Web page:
Sightseeing: Astan Quds Razavi Museum, the tomb of Ferdowsi, Harounieh
Today we enjoy a full day tour of the city. We begin the tour with a visit to the Astan Quds Razavi Central Museum,a major museum complex inaugurated in 1964. Its collections contain Islamic art and historical artifacts; the Museum of Quran and Precious Objects, the Museum of Carpets, the Museum of Armaments, the Museum of Coins and Medals, the Museum of Fine Arts, and so on.
Mashhad is the hometown of some of the most significant Iranian literary figures such as Ferdowsi, the Iranian poet of Shahnameh, and Mehdi Akhavan-Sales, the famous contemporary poet. After visiting the Astan Quds Museum, we head for Tous, an ancient city near Mashhad, to visit the tomb of Ferdowsi, the great epic poet of 10th century AD. Ferdowsi wrote the Persian epic Shahnameh (literally "Letter of the King"). This book is as great as the Iliad and the Odyssey of Homer in western literature.
Afterwards, we will pay a visit to Harounieh. Located nearly 600 meters from the tomb of Ferdowsi, Harounieh is the only surviving monument from old Tous. It is believed that this magnificent 15th century monument, which has Azeri architecture, was once a Rabat or a mausoleum. The building is constructed entirely of brick and has no decorations aside from its baroque stucco reliefs. Finally we drive back to Mashhad and stay overnight there.
Sightseeing: The National Museum of Iran, Golestan Palace, Bazaar, National Jewelry Museum, Nature Bridge (by choice, at an extra cost)
Today we fly to Tehran and begin the tour of the city with a visit to the Carpet Museum which houses more than 100 spectacular pieces from all over Iran. Here we will get a chance to see a variety of Persian hand-woven carpets and rugs. We will also be given an insight into the history of these carpets.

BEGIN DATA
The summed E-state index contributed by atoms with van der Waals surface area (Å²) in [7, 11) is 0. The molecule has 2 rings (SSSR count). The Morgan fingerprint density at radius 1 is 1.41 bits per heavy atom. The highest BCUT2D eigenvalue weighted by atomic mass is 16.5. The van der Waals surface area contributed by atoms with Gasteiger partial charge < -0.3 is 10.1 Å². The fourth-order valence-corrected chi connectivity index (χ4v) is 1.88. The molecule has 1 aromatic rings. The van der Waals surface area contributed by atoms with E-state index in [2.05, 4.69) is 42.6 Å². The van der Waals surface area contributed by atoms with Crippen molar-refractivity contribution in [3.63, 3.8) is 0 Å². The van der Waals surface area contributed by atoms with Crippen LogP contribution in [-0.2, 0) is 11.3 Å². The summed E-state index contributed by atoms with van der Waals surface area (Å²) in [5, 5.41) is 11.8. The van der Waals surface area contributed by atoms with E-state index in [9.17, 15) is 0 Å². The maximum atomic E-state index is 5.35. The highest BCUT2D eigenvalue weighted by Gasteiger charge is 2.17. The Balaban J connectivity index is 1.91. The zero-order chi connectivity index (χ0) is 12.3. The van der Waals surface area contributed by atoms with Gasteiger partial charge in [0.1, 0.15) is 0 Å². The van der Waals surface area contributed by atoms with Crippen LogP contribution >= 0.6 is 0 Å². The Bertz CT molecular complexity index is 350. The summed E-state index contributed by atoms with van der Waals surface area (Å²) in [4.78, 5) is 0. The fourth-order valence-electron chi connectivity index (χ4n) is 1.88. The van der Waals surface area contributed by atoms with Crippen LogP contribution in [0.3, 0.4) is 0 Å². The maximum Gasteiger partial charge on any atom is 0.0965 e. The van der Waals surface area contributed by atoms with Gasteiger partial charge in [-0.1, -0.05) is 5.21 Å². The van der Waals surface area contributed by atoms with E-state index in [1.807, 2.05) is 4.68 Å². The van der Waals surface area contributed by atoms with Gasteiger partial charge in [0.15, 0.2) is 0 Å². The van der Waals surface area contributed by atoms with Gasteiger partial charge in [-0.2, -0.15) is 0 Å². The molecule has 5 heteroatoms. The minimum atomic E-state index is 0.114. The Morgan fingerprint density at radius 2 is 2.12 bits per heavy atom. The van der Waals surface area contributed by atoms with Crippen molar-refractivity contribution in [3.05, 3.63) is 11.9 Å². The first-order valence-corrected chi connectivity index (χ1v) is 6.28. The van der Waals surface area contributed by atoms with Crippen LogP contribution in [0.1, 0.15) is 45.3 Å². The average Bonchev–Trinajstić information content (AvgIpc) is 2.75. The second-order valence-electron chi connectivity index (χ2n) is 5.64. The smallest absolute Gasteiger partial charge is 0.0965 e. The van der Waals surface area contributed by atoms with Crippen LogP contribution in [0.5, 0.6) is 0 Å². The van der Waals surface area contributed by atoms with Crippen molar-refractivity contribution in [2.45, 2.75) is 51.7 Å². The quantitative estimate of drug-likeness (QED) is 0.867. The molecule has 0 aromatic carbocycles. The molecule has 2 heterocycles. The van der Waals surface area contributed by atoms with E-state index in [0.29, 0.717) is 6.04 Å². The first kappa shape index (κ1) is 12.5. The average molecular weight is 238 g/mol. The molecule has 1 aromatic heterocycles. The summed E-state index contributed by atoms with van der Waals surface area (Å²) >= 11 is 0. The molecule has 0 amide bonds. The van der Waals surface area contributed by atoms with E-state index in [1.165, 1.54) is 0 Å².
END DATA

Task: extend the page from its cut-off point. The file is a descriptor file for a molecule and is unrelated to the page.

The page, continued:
Then we pay a visit to Sa'ad Abad Complex with an immense area of 1,100,000 square meters and 18 magnificent historical palaces two of which we will visit. The complex was first built and inhabited by Qajar monarchs in the 19th century. After an expansion of the compounds, Reza Shah of the Pahlavi Dynasty lived there in the 1920s, and his son, Mohammad Reza Pahlavi, moved there in the 1970s. After the 1979 Revolution, the complex became a museum. It will undoubtedly leave a lasting impression on us. Soon after we go to have lunch; a tasty Iranian dish in a traditional restaurant.
Afterwards we stop by the Reza Abbasi Museum located in Seyed Khandan. The museum was named after Reza Abbasi; one of the artists in the Safavid period. It is home to a unique collection of Persian art dating back to the second millennium BC, from both the pre-Islamic and Islamic eras.
Finally we make a visit to Milad Tower; the sixth-tallest tower in the world standing at 435 meters from the base to the tip of the antenna (if it is open). At night we can take a tour of the Nature Bridge by choice (at an extra cost). It is the largest pedestrian overpass built in Iran. The 270-metre (890 ft.) bridge connects two public parks—Taleghani Park and Abo-Atash Park—by spanning Shahid Modarres Avenue, one of the main highways in northern Tehran.
What comes last is our transfer to IKA and depart from Iran, the land of history, culture, nature, beauty and hospitality, of which you will have fond memories forever. (In “Ziarat”, we didn’t consider it necessary to book a hotel for this night. On request, we can book the hotel at IKA for some hours or a whole night in accordance with your departure time).
Economy tours hotels are 2*. In Economy tours you will have English speaking driver( The price is without lunch, Entrance fees and guide.)